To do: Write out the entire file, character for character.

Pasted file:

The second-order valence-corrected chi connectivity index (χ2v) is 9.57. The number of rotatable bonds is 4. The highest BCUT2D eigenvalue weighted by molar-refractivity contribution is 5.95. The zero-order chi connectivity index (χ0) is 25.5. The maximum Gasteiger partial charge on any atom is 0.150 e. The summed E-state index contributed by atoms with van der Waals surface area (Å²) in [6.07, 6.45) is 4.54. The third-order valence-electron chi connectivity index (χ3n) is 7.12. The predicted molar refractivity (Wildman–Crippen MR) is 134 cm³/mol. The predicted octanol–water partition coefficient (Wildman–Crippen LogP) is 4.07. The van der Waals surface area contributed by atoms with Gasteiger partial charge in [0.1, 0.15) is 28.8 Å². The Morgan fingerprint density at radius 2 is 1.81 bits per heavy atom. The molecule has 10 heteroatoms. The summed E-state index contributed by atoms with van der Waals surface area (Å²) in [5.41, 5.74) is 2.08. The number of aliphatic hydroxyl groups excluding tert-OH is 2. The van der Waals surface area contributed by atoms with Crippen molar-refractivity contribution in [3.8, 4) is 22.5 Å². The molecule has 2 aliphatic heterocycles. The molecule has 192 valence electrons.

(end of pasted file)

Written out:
The second-order valence-corrected chi connectivity index (χ2v) is 9.57. The number of rotatable bonds is 4. The highest BCUT2D eigenvalue weighted by molar-refractivity contribution is 5.95. The zero-order chi connectivity index (χ0) is 25.5. The maximum Gasteiger partial charge on any atom is 0.150 e. The summed E-state index contributed by atoms with van der Waals surface area (Å²) in [6.07, 6.45) is 4.54. The third-order valence-electron chi connectivity index (χ3n) is 7.12. The predicted molar refractivity (Wildman–Crippen MR) is 134 cm³/mol. The predicted octanol–water partition coefficient (Wildman–Crippen LogP) is 4.07. The van der Waals surface area contributed by atoms with Gasteiger partial charge in [0.1, 0.15) is 28.8 Å². The Morgan fingerprint density at radius 2 is 1.81 bits per heavy atom. The molecule has 10 heteroatoms. The summed E-state index contributed by atoms with van der Waals surface area (Å²) in [5.41, 5.74) is 2.08. The number of aliphatic hydroxyl groups excluding tert-OH is 2. The van der Waals surface area contributed by atoms with Crippen molar-refractivity contribution in [3.8, 4) is 22.5 Å². The molecule has 2 aliphatic heterocycles. The molecule has 192 valence electrons.